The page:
This article is an online version of our Inside Politics newsletter. Sign up here to get the newsletter sent straight to your inbox every weekday.

My first job in journalism was at the Telegraph, acting as an assistant to Ben Brogan, the paper’s chief political commentator.

One thing I remember from that time is the Tory veteran who explained to me that every Conservative leadership election can be boiled down to a simple choice between “the establishment and the crazies”. Every candidate with a fighting chance of winning the leadership race is competing for votes in one of those two contests.

Rishi Sunak, Tom Tugendhat, Liz Truss, Sajid Javid, Penny Mordaunt and Grant Shapps are all fighting it out for the establishment slot, while Liz Truss, Nadhim Zahawi, Jeremy Hunt, Penny Mordaunt, Suella Braverman, Rishi Sunak, Sajid Javid, Kemi Badenoch and Priti Patel (yet to officially declare her bid) are competing for “the crazies”.

Yes, some of those names are in both lists. The nature of the Conservative party is that some candidates have a better chance, and more routes to victory, than others. But don’t assume that the names in both lists are more likely to succeed than the candidates who are in just one. One reason I am sceptical of both Hunt and Mordaunt’s chances is I think they have a high chance of falling between two stools when push comes to shove. They could be anyone’s candidate, which means they may well be no one’s candidate.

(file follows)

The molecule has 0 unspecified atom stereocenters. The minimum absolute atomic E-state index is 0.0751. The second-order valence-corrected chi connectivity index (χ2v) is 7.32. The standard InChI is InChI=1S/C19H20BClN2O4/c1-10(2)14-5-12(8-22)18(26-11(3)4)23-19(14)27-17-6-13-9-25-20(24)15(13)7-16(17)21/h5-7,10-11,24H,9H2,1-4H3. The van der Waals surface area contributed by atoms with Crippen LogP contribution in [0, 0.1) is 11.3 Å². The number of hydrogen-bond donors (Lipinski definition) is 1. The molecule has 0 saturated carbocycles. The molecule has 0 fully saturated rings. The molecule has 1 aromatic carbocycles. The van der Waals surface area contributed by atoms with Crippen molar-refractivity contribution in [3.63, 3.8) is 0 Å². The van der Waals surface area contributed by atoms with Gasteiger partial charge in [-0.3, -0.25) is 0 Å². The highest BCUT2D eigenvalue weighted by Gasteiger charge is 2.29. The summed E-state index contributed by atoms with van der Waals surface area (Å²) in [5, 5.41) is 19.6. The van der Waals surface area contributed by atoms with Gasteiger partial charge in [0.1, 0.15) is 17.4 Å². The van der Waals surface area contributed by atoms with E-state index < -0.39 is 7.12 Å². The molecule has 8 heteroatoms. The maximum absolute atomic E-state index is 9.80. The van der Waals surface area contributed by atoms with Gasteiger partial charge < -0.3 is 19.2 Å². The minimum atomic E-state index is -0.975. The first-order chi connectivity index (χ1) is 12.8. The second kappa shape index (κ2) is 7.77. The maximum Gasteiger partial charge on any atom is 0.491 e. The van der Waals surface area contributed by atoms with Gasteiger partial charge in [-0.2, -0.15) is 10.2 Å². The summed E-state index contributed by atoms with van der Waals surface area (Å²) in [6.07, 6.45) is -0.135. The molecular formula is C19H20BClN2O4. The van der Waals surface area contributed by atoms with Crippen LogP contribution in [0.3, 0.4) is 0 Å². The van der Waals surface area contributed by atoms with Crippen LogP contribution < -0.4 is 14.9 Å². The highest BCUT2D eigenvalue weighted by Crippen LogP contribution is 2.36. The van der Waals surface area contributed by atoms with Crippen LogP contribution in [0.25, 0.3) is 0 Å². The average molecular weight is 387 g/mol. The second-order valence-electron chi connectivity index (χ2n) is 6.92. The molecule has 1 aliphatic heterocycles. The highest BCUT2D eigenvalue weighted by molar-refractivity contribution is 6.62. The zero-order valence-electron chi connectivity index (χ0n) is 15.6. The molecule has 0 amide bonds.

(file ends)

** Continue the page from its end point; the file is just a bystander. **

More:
Sunak has done a fantastic job of dominating the contest to be the first choice of the party establishment. It’s the contest to be the first choice of the crazies that is worth watching. Some more thoughts on that in today’s newsletter.

Priti fly for a right guy

The Conservative leadership election is really two contests, not one. The first contest is the race to be the first and second most popular MP among Tory MPs. The second contest is to win over Conservative members.

The first contest is really two unrelated contests: a race to win over the votes of the Conservative establishment, where Sunak is making all the early running, and a race to be the candidate of the right, which is currently wide open.

Sunak has launched his campaign with a slick video and a professional website. He has convinced large numbers of Conservative MPs that he has Rupert Murdoch on-side and as a result many Tory MPs think they are better off backing the former chancellor (I make no judgment as to whether or not Sunak really does have Murdoch on-side. The truth matters a lot less than what Conservative MPs believe).

That is bad news for the other candidates vying for the establishment slot: none of Hunt, Javid, Shapps or Tugendhat have a viable route to this contest’s final round unless some outside event or campaign cock-up disrupts Sunak’s lead.